As with anywhere in the world, various factors influence the cost of housing in Japan; including city, neighbourhood, and size. Tokyo and Osaka generally have higher rental costs when compared to other Japanese cities. Employers may provide subsidized or fully paid living quarters; however, English teachers should be prepared to pay part or all of the rent. The cost of rent in Tokyo and Osaka can range from ¥ 80,000 - ¥ 230,000 per month, while the rent in smaller cities can be substantially cheaper (half, in some cases). Additional costs may include key money, security/damage deposit, real estate fee, and utilities. There is a possibility of getting a percentage of the security/damage deposit back once the tenant moves out. This depends on how much the building manager or property owner must replace and upgrade the unit. Key money is approximately two to five times the monthly rent and is a gratuity paid to the building manager or property owner, which is not returned upon vacating the apartment. Note that employers who provide English teachers with accommodations will most likely pay the key money. Lately, there is a shift away from the key money requirement, as the declining population leaves many apartments vacant, and landlords seek to entice renters. Monthly accommodations such as Leopalace do not typically charge key money.
ESL teachers should know banks are only open from Monday to Friday, 9:00am to 3:00pm, although some banks have started to extend these hours slightly. Cash is still the preferred form of currency exchange in Japan, so checking accounts are rarely used. However, credit cards are becoming more accepted in major cities, and electronic payment options like PayPay, Rakuten Pay and LINE Pay. Teachers wanting to exchange money can do so at most local post offices or Authorized Foreign Exchange Banks, as well as through well-known apps like Wise. Unlike most Western countries, ATMs are not open 24 hours and the operating hours can vary from one institution to the next. That said, convenience store ATMs are usually open 24/7, but may have higher banking fees. Also, banks and ATMs are rarely open on holidays which can be inconvenient for foreigners.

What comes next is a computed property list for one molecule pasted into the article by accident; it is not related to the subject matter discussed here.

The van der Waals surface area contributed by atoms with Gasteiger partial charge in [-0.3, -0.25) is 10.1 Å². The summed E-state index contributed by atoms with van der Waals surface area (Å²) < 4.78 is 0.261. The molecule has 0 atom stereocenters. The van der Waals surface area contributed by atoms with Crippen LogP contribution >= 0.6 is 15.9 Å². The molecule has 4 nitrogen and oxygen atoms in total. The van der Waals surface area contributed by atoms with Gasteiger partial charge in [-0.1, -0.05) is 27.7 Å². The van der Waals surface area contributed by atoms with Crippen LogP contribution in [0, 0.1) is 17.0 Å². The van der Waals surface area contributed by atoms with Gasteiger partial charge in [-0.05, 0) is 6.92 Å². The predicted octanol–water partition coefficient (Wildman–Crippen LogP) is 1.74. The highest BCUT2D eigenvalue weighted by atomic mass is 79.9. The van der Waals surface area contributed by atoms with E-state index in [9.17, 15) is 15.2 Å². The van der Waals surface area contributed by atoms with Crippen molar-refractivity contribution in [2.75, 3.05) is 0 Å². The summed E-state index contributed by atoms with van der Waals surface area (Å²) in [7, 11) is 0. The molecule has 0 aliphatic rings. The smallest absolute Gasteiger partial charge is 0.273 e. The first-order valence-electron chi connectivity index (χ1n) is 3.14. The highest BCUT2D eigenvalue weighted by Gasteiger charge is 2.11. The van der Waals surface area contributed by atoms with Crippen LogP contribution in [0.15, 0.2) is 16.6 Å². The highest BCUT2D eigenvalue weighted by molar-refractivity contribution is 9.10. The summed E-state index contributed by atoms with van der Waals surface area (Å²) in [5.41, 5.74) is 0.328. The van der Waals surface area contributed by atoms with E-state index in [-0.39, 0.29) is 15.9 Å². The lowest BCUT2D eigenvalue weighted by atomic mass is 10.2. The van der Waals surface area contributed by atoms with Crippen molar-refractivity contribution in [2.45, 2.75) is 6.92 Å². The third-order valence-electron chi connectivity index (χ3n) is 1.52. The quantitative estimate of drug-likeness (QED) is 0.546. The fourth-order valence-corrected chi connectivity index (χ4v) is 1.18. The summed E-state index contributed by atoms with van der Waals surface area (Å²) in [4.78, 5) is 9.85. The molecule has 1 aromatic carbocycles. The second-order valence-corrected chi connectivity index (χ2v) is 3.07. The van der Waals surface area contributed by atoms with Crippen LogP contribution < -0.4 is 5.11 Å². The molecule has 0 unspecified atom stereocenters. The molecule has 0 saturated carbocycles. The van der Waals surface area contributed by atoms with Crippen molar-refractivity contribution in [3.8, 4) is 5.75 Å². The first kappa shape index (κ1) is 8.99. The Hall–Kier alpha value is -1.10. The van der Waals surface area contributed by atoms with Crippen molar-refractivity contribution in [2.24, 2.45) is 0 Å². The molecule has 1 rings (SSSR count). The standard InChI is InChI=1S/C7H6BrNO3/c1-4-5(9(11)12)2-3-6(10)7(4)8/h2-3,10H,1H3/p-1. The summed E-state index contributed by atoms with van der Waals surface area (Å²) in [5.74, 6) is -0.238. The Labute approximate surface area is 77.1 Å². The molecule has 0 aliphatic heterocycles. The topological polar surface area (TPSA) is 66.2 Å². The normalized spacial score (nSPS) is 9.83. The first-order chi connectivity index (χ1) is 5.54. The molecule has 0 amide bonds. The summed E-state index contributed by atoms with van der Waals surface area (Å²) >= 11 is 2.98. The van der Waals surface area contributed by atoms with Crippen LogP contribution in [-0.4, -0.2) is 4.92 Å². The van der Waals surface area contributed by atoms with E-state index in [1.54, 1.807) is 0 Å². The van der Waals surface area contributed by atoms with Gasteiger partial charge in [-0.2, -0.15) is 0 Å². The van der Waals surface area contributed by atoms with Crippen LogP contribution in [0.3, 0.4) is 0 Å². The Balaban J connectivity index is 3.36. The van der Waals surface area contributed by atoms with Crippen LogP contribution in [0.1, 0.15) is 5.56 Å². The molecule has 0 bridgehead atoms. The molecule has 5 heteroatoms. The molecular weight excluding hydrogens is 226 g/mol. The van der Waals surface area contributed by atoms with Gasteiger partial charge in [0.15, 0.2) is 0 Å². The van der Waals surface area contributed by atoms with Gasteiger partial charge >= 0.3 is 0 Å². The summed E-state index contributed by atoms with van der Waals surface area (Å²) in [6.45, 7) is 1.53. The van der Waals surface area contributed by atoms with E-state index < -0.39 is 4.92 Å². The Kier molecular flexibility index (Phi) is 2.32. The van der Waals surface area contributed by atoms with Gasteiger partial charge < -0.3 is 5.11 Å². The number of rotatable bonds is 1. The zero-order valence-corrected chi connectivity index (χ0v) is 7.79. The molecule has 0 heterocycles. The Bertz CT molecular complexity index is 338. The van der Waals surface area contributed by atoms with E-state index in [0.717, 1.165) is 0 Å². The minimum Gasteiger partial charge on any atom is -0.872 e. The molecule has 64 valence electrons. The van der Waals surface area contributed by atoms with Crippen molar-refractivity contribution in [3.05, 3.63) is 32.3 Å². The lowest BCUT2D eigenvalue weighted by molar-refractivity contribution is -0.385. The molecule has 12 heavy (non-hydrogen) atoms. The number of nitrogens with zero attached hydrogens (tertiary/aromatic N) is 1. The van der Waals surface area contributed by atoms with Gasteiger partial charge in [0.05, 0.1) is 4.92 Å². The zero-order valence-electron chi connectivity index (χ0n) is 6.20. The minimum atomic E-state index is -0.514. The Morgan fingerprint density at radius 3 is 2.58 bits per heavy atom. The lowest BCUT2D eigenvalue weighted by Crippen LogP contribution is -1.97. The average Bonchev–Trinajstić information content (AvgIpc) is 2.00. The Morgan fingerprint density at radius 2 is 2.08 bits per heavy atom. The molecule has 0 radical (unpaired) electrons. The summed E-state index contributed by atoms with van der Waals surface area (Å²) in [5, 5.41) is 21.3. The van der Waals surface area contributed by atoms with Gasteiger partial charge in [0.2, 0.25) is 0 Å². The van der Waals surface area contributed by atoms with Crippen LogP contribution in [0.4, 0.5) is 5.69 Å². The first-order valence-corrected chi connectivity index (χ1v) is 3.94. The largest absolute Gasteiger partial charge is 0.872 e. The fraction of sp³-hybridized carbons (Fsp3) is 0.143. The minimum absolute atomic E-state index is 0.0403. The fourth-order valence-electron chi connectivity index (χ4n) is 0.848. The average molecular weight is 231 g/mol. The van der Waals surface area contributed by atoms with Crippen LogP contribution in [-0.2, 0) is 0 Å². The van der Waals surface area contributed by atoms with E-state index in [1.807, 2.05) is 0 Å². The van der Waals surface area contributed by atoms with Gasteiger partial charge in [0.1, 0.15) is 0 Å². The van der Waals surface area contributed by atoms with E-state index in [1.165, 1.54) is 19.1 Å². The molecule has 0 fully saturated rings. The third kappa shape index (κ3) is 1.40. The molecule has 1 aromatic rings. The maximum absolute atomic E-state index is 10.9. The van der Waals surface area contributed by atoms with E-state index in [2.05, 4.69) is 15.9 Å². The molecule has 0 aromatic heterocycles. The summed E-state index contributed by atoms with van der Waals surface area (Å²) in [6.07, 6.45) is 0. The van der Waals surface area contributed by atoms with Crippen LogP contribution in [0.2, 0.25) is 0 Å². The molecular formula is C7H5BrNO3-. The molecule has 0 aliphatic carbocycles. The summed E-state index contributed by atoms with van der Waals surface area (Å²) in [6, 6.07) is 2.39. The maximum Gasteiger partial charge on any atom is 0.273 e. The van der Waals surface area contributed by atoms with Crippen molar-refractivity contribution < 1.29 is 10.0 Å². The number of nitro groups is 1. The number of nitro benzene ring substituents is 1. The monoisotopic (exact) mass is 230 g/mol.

The following table provides ESL teachers with examples of the cost of food in Japan. Typically, Japanese food prices are similar to North American food costs.